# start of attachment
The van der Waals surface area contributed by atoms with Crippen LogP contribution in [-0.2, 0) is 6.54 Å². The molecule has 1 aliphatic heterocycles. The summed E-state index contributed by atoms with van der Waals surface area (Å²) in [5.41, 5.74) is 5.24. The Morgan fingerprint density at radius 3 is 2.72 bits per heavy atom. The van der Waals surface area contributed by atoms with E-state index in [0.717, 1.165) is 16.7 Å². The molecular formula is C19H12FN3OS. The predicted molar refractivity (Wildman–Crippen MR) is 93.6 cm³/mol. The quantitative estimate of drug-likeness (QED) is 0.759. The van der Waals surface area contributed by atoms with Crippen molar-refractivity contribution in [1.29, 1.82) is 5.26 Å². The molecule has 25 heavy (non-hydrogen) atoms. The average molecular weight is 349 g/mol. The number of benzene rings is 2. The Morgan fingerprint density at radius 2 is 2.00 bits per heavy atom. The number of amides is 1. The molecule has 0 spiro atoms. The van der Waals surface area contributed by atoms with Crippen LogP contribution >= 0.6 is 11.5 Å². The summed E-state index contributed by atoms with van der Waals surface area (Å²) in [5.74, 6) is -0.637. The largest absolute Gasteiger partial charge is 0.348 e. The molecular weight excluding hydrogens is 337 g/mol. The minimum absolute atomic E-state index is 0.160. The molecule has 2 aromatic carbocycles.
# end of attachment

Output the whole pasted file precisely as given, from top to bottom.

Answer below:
The van der Waals surface area contributed by atoms with Crippen LogP contribution in [-0.2, 0) is 6.54 Å². The molecule has 1 aliphatic heterocycles. The summed E-state index contributed by atoms with van der Waals surface area (Å²) in [5.41, 5.74) is 5.24. The Morgan fingerprint density at radius 3 is 2.72 bits per heavy atom. The van der Waals surface area contributed by atoms with E-state index in [0.717, 1.165) is 16.7 Å². The molecular formula is C19H12FN3OS. The predicted molar refractivity (Wildman–Crippen MR) is 93.6 cm³/mol. The quantitative estimate of drug-likeness (QED) is 0.759. The van der Waals surface area contributed by atoms with Crippen molar-refractivity contribution in [1.29, 1.82) is 5.26 Å². The molecule has 25 heavy (non-hydrogen) atoms. The average molecular weight is 349 g/mol. The number of benzene rings is 2. The Morgan fingerprint density at radius 2 is 2.00 bits per heavy atom. The number of amides is 1. The molecule has 0 spiro atoms. The van der Waals surface area contributed by atoms with Crippen LogP contribution >= 0.6 is 11.5 Å². The summed E-state index contributed by atoms with van der Waals surface area (Å²) in [5.74, 6) is -0.637. The largest absolute Gasteiger partial charge is 0.348 e. The molecular weight excluding hydrogens is 337 g/mol. The minimum absolute atomic E-state index is 0.160. The molecule has 2 aromatic carbocycles.